National Runaway Safeline

savingPNGFun Fact (something people may not know already about you):

I have had a LOT of different jobs — everything from making sandwiches at Potbelly, to working as a French diplomat, to (almost) being lowered into a giant sewer tunnel during an internship.

How did you first become involved with NRS?

About a year and a half ago, I was looking for opportunities to volunteer with kids and teens, and the mission of NRS really resonated with me. Everyone I met during the training was so passionate and knowledgeable, and it was easy to fit in shifts around my schedule.

What keeps you coming back?

Aside from the great snacks in the call center, the sense of purpose and knowing you were able to help someone — sometimes even in just a small way — has been really rewarding.

What have you learned from your experiences here?

Even in the worst of circumstances, people can remain hopeful and resilient. Some calls are hard, but the courage of the youth who reach out for help is truly inspiring. I also think being on the lines has made me a better listener overall!

Give us a story from your experience that stuck IMG 3112with you:

I don’t think I will ever forget Mary using Google Maps to help a disoriented caller figure out where he was, and literally, walk him step by step from inside a Burger King to the closest bus stop, all while making sure he was safe and completing the Home Free process with his mom. It was like watching a real-life guardian angel at work!

Another call that sticks out was from a teenager who was worried his girlfriend might be pregnant. You could hear how scared and powerless he felt, but we talked through it and made a plan. At the end of the call, when I asked him how he heard about NRS, he hesitated and then admitted he used to prank call the number when he was younger! It gave me a different perspective on prank calls — you never know what kind of impact you might have on someone down the road.

Open Mic Moment (this is your chance to say to all volunteers whatever you would like):

Sorry to be cheesy, but you inspire me every shift! Even though we all go through the same training, we all have different gifts and experiences that we bring to the crisis services center, and it has been really cool to experience that firsthand. I’m so grateful to be able to learn from the other volunteers.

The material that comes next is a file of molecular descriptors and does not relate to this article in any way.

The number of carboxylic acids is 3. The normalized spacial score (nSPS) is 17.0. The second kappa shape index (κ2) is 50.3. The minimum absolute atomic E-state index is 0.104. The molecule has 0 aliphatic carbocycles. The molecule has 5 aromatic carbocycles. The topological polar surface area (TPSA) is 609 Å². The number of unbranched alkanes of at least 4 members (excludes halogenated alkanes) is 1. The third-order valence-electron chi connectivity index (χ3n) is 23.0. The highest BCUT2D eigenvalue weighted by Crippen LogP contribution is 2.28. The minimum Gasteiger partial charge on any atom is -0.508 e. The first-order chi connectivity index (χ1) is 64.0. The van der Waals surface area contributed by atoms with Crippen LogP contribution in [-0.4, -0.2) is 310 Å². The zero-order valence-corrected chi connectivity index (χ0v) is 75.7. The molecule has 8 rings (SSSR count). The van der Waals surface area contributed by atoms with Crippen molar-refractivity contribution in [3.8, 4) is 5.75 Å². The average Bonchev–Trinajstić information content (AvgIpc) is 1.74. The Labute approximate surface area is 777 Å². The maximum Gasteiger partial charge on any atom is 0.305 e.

If you are in the Chicago area and interested in becoming a youth crisis services volunteer at NRS, sign up for an upcoming Volunteer Orientation. Please e-mail Jamin Draves, Volunteer Coordinator, at JDraves@1800RUNAWAY.org with any questions.

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April 2024 Volunteer of the Month

The National Runaway Safeline (NRS) is proud to honor Amanda Sun as our Volunteer of the Month for a second time. Amanda began her journey with NRS in early 2021 as a 17-year-old in East Brunswick, New Jersey, with a mission to make a difference in the lives of young people facing uncertainty. Since then, Amanda has not only continued her invaluable contributions to NRS but has also embarked on her academic journey as a freshman at Brown University. 

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We’re excited to spotlight Nissa Petrewski, who has been voted as National Runaway Safeline’s Volunteer of the Month for March 2024. This is Nissa’s second time receiving this acknowledgement from the NRS Team, initially being celebrated in April of 2022.

Nissa’s was introduced to NRS at the Chicago Volunteer Expo hosted at the Peggy Notebaert Nature Museum. She was immediately drawn to the details of the organization’s training and preparation for volunteers. Inspired, she decided to complete training and take an active role on NRS’s front lines.

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